Today started out earlier than I had planned. I was in the eastern part of Oklahoma City for the night, and figured we would be on the western edge of any high risk that went up- or perhaps a brief jog west. Once west, we would either choose to follow storms north or south of Oklahoma City- not through.
I originally targeted Watonga, but due to the cloud cover, decided to continue west to Clinton, OK. There, we stopped at a Loves for a break, and while in the Loves, the cloud cover had broken enough to allow several tall towers to go up. We got back on I-40 and headed east, and then up N2310 to OK 33 at Custer City, OK. These storms had started going severe, and were on a northeast track, so OK 33 was the perfect road to take, as it moved northeast until we reached OK 58. From there, we continued north on OK 58 towards the same towns we chased in yesterday.
A few miles up OK 58, and a clear, low wall cloud was developing at the base of one of the storms. Joey said, “I think that will produce a wedge tornado”. I said I didn’t know, but that we should keep watching it.
After a few minutes, we got to an area just south of Canton where we were just south-southeast of the wall cloud, so I drove a little ways down a dirt road and stopped. Within a few minutes, we had a tornado on the ground.
After a few minutes, the tornado became obscured by rain, so we headed north a little bit to try to catch it again. We never did catch that same tornado, but after a while, a new tornado formed from a new wall cloud, a much thinner tornado:
We watched it for several minutes and then proceeded north some more. We never were able to catch up with the storm again- between other chasers, the road network, and stopping to try to get data, it just never happened. Eventually, we ended up near Enid, OK and I made the decision to travel north and try to see a few storms going up behind the main line. I figured they would be moisture-starved and go linear quickly, but there was no way I could catch up and get through the now 40mph+ severe warned line to my east. I did get a nice shelf cloud type thing as my first attempt at a panoramic photo:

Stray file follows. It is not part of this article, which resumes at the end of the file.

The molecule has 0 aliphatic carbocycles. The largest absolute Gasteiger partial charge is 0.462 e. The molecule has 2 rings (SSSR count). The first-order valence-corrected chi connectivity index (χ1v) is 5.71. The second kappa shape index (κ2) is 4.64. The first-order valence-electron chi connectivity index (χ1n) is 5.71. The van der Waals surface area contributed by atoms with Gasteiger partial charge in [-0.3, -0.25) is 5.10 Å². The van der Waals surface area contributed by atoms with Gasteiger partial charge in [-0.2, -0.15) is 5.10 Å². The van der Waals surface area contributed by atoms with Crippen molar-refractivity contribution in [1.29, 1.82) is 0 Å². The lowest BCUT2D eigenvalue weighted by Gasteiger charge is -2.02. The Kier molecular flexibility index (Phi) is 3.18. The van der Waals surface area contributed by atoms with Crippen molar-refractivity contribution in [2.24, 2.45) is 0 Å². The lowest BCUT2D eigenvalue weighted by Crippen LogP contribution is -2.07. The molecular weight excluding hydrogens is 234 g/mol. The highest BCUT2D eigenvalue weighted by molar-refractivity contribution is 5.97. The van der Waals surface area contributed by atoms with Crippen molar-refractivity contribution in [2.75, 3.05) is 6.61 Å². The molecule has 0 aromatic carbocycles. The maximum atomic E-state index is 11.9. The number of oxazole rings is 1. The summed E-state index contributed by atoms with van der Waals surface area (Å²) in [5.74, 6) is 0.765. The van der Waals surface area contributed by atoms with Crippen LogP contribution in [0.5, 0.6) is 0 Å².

I stopped at the US-60/I-35 interchange outside of Tonkawa again and was able to connect to the internet. I could either go south and try to catch the next cell which might develop south of Oklahoma City, or go north where there was another piece of a squall line. Wichita radar was down, so I headed south on I-35.
Once we reached Oklahoma City, warnings in the Norman area were being cancelled, as the system had moved a long ways east. We decided to call it a night and began our trek west.
We made it as far as El Reno, where a tornado had done significant damage. I-40 was down to one lane while a crane lifted power lines over the interstate, and they removed a tractor trailer that had been thrown a long ways. Joey spotted a truck rearview mirror on the ground and maybe half a mile away, they were dragging the remains of a tractor trailer from off of a small hill. Most of the debris scattered around was unrecognizable. Lots of sheet metal.
We ended the night in Shamrock, TX at the Shamrock Inn. They could have left it at the “Sham Inn”, no water pressure (almost low enough to prevent the shower from working), most of the lights didn’t work, and a bunch of ungrounded outlets. The kicker was the fact that there was no key for our room, and the manager could open it with the master key only. At least it had a door chain… On the plus side, it did have internet, microwave and refrigerator.
Today’s journey is shown below. The red markers are where we saw tornadoes and the yellow mark is El Reno, where we went through a damage path.
Starting Odometer Reading: 209133
Ending Odometer Reading: 209646